Amongst the fuzz und teenage drang that overflows the excellent 2009 Sundazed comp 2131 South Michigan Avenue, the five tracks by Gary, Indiana, natives Oscar and the Majestics stood as tall as Paul Bunyan among the Seven Dwarfs. That's saying something, 'cause the rest of that three-LP set is uniformly solid to great '60s Midwest garage and pop.
For summer 2011, Sundazed has upped the ante by unleashing a complete album by Oscar Hamod and company. No Chance Baby! includes the five tracks issued by the U.S.A. label, as well as nine more from self-released singles and previously unreleased material. Fans of hard-edged rockers like "Soulfinger" (a recasting of the Bar-Kays hit with vocals) and "Got to Have Your Lovin'" will find even more here to like, but it's not a total fuzz fest either. That was hinted at by the tremolo-driven 2131 South Michigan Avenue track "My Girl is Waiting," featuring a vocal nod back to the doo-wop era. Indeed, the group's 45s cover other '60s rock styles beyond garage rock, from the honkin' sax frat rock of their '63 debut "Jackie Jackie" to hot rod instros like "Top Eliminator" to the near-exotica of "Why-O or Jungle Beat."
The musical diversity of the singles collected on No Chance Baby! makes sense, as it turns out Oscar and the Majestics were a band both before and after the relatively brief original garage punk era, captured on their U.S.A. singles. In fact, the original group never really broke up. Lead singer/guitarist Oscar Hamod explains: "My passion has always been our Oscar and the Majestics' garage rock music. I decided to take selective band gigs and stay focused on writing and creating our music, so I never really took a break from Oscar and the Majestics. All of the original members remain in the northwest Indiana-Chicago area. Sam and I earned our bachelor's and master's degrees. Bob also has a bachelor's degree. Sam and I taught at the high school level in Lansing, Illinois. We retired from teaching so we could concentrate on Oscar and the Majestics performing and promoting our recorded music."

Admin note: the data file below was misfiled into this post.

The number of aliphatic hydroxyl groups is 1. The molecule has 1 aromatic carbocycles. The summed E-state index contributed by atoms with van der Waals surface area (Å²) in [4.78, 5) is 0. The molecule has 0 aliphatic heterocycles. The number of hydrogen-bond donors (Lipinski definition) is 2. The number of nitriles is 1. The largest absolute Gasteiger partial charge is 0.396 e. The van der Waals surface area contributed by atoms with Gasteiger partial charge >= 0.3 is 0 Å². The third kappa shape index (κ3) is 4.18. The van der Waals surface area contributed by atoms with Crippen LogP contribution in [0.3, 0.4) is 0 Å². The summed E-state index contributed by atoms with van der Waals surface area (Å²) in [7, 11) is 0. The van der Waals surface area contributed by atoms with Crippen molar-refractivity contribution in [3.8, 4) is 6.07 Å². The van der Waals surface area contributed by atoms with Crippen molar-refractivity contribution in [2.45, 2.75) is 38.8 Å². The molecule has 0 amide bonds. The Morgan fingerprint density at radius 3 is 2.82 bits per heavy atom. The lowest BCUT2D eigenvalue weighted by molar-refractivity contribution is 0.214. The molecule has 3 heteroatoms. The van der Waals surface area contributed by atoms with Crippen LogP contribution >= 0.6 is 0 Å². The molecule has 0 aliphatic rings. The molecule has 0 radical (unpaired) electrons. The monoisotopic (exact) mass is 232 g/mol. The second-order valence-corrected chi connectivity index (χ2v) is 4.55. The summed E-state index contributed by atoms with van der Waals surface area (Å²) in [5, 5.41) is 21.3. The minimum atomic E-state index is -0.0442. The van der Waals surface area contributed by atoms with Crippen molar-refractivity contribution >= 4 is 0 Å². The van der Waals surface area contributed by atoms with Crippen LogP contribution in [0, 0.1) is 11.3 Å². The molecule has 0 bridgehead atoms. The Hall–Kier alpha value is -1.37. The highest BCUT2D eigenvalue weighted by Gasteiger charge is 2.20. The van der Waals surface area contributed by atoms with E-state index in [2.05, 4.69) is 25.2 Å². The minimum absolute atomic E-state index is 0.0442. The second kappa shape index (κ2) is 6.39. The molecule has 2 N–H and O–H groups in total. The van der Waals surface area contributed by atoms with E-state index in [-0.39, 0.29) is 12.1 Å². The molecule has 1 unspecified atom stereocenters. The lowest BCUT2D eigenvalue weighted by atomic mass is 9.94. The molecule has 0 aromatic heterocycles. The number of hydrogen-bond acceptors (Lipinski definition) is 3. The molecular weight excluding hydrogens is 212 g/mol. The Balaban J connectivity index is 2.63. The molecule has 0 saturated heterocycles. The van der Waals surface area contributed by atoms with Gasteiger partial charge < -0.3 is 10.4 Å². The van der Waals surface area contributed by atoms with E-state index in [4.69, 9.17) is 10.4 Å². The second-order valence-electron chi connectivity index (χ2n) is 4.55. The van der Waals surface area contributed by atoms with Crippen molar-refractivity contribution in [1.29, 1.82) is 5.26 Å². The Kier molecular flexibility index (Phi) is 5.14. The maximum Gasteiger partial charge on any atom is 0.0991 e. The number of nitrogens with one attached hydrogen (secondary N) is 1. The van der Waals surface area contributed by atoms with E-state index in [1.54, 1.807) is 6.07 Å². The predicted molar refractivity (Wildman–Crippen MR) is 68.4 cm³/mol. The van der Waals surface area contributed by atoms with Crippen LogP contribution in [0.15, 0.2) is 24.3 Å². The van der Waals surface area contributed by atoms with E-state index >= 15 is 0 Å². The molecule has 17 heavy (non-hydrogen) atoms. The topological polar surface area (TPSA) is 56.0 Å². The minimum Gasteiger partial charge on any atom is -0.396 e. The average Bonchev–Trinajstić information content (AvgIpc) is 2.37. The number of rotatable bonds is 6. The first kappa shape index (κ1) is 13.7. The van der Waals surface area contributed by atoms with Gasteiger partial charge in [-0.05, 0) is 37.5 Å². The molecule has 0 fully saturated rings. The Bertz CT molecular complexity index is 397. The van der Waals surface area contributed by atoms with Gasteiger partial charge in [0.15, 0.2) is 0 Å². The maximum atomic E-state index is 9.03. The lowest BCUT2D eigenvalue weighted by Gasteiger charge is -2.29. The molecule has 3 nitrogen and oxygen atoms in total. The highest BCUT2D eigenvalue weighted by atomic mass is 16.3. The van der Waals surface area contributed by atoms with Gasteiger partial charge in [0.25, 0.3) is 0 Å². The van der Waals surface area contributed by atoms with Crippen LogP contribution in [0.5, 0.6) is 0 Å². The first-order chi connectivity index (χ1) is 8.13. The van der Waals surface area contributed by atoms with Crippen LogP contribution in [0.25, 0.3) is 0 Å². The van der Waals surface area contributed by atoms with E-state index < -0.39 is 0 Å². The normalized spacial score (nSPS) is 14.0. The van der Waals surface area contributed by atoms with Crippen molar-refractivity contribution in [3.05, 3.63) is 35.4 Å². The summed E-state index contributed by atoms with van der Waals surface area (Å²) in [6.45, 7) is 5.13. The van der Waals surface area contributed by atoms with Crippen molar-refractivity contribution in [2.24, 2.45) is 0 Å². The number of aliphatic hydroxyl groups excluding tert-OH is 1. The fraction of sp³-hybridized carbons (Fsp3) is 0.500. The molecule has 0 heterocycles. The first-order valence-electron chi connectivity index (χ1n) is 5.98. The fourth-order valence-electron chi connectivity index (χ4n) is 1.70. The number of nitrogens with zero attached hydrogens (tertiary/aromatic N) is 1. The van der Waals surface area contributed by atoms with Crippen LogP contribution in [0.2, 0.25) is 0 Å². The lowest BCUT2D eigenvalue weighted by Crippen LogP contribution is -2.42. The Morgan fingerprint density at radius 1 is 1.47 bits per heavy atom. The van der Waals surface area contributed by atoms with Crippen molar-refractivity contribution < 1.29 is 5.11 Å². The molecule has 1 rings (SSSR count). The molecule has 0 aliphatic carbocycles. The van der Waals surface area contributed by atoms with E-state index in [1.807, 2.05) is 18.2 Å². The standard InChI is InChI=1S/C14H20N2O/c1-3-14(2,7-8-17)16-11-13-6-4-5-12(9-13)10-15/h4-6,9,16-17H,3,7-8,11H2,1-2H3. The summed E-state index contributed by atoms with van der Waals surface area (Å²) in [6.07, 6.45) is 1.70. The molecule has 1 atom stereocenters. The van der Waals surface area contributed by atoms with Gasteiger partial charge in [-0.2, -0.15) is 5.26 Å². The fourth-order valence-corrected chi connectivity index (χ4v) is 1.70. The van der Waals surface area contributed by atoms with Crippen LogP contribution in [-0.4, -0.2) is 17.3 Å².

"Sam" is Oscar's brother, Sam Hamod, who plays bass, and "Bob" is Bob Wheeler, holding down the drums. Those three have formed the core of the group since the mid-'60s; earlier incarnations of the group were around as early as 1960 and often included another Hamod brother, Bud, who "played a little bit of everything," as Sam notes in the album's liner notes. As recounted in Jeff Jarema's notes, the group started by playing shows at the family business, the Broadway Lounge. But as a following grew, they soon took a more DIY approach to the music business by renting halls and putting on shows themselves, as well as playing clubs throughout the greater Chicago area and neighboring states.
"There have been many exciting, great Oscar ATM shows over the years," says Oscar Hamod. "We love to perform live so we will perform to support our Sundazed album. As a band we perform a select number of other artists' songs. The audience always requests our original music, so we play it. We like to mix things up too and give the audience a happy, exciting, fun and memorable experience."
Their recording career followed a similar take charge approach, with the group renting studio time, serving as their own producer and -- other than the sides leased to U.S.A. -- issuing the 45s themselves. Along with the earlier material there's more garage rock to be had than what appeared on the U.S.A. compilation, including a couple songs taken from acetates and what has to be the most fuzzed out "House of the Rising Sun" ever.
So I had to ask Oscar how he got that sound: "My original rare 1958 Gibson Explorer guitar has a lot to do with my fuzz guitar sound. I would drive my Fender tube amp to the limit slightly blowing the speakers, which created my unique fuzz sound. Add in my '60s fuzz pedal with my original style of guitar playing and we created our fuzz Oscar and the Majestics recordings. Sam says I enjoy being referred to as 'fuzz master' and 'fuzz king' on various websites and writings about Oscar and the Majestics."
Those are both apt descriptions. But as No Chance Baby! proves, there's more to the group's music than delightfully buzzing guitar. This album is highly recommended for fans of '60s Midwest rock. There's also a single available with an alternate version of "I Can't Explain," which I will be tracking down ASAP! (Sundazed, 2011)